While some experience a clearly distinct call of God to the task of missions or ministry, many do not have such an experience. Since we cannot legitimately command every person to be a career missionary, and we cannot wait for a Damascus Road encounter, how do we define a call to missions? Dr. David Sills’ clarifies this calling in his book, The Missionary Call and I agree with his definition. Dr. Sills states that the missionary call is based on five factors: an awareness of the need for mission work, the explicit commands of Christ in Scripture, a passionate, God-given desire for the work, a commitment to do whatever God wills, and agreement and affirmation from one’s church family.
I experienced a distinct, personal call to ministry at the age of fifteen. I knew in a moment that God was calling me into the ministry and a had a burning desire to preach and teach the Word of God. I have never questioned this calling as God has given me a deep sense of certainty concerning the call to ministry. I have been blessed to serve as pastor of two different churches, and I currently serve as a denominational worker. My desire to preach the Word has only been refined and increased as the years have passed. I do not know where I will ultimately fulfill my calling, and I really don’t care. I simply want to make disciples by preaching and teaching the Word, where ever God might place me.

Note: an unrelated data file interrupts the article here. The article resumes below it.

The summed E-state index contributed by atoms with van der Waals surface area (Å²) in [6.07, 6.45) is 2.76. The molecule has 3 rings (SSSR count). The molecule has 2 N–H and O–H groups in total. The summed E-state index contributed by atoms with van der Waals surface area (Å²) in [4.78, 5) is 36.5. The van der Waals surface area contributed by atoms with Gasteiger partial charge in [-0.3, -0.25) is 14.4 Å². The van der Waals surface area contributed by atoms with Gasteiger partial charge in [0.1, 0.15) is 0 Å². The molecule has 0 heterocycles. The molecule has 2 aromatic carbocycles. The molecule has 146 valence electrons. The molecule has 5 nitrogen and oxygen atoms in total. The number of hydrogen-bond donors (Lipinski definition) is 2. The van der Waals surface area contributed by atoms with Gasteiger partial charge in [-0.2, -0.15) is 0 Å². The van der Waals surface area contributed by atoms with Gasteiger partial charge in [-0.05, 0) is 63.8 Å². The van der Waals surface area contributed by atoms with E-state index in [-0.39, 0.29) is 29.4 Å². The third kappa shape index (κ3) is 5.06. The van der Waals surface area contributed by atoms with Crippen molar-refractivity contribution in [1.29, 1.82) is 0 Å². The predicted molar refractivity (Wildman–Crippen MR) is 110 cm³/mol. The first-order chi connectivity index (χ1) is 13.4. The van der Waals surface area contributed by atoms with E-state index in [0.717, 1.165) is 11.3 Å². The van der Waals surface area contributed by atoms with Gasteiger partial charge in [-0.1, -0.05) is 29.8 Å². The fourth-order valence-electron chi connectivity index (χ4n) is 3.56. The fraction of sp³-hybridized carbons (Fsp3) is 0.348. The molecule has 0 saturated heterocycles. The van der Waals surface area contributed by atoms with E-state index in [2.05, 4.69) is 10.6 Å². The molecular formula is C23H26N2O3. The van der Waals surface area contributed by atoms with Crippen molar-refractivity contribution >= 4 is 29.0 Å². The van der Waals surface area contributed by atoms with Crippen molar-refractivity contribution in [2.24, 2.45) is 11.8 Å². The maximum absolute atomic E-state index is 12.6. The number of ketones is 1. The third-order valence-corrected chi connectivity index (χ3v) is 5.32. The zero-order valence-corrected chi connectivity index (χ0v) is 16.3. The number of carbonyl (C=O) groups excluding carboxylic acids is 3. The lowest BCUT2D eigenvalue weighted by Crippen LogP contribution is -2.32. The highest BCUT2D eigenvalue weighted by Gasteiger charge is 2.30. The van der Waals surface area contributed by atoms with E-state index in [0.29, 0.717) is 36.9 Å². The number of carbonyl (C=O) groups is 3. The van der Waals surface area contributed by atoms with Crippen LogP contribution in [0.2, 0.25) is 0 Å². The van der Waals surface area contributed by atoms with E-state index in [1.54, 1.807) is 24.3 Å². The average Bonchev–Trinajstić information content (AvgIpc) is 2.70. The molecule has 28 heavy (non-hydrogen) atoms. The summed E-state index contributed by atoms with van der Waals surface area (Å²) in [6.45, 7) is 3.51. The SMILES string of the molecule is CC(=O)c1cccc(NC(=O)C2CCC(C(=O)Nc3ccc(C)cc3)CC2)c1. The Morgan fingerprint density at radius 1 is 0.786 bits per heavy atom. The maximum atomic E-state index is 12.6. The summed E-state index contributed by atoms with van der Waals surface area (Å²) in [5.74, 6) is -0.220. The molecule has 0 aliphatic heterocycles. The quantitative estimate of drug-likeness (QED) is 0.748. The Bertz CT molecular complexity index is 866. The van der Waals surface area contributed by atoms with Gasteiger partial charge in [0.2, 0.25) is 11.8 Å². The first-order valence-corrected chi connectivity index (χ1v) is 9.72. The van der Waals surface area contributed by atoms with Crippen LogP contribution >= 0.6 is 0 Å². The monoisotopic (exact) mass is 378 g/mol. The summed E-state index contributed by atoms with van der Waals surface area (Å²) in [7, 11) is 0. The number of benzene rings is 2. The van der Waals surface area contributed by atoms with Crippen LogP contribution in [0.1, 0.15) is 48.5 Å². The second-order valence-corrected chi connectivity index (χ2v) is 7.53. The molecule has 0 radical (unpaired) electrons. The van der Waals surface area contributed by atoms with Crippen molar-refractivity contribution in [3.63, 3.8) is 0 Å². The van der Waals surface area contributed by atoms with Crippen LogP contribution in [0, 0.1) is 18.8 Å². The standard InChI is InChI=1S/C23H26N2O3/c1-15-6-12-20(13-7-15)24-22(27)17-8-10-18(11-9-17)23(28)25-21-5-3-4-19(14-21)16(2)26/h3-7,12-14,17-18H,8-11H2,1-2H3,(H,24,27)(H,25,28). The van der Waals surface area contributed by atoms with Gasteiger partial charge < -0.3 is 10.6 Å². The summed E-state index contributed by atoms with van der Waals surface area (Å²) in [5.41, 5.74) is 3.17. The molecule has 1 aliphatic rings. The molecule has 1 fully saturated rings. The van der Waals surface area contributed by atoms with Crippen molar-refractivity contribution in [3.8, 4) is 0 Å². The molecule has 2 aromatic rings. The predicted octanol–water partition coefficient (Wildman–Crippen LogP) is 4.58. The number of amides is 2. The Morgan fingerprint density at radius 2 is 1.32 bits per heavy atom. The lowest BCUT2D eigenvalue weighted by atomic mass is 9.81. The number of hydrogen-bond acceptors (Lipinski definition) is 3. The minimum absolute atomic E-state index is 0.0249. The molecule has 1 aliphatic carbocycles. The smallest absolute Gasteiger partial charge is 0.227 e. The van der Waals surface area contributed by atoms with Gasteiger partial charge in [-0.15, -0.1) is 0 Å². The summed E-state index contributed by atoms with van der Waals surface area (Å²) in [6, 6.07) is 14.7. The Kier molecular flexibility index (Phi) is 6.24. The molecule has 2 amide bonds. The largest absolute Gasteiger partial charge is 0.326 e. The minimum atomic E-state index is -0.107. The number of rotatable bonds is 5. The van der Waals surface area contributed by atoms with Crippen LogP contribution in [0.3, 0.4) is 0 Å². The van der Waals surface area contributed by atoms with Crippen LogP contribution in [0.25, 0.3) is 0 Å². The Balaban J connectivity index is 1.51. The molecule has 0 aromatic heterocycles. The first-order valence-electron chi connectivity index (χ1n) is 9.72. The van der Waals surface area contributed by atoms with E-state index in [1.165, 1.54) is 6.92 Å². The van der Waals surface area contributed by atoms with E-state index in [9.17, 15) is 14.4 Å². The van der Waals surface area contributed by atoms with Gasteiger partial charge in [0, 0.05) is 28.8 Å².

In counseling those who are considering whether God is calling them to ministry or missions, I would suggest the following.
First, don’t be impatient. It is normal to get very anxious and antsy when wrestling with a call to serve in ministry. There is an unsettled sense of urgency to get where you need to be. Allow the Holy Spirit to quiet this anxiety and trust God’s timing and direction.
Second, serve where you are now. If one cannot or will not serve in their present context, why would they serve anywhere else? Serving in one’s church and being willing to assist in various types of ministries allows a person to test their giftings and see which areas of ministry they enjoy and for which they are gifted. Often, this type of service may lead to a greater area of missions and ministry.
Third, find a mentor to help give you direction. I had a few different men who poured into me and helped direct me to areas of service where they felt I would be effective. A relationship like this will help define one’s calling.
Finally, read the Bible and read biographies of those who served in the capacity you feel called towards. The Bible will constantly correct your misunderstandings and assumptions and help shape your calling. Biographies and stories of those who have served as missionaries or in other capacities will help demystify those roles and show you the reality of those ministries, both the highs and lows.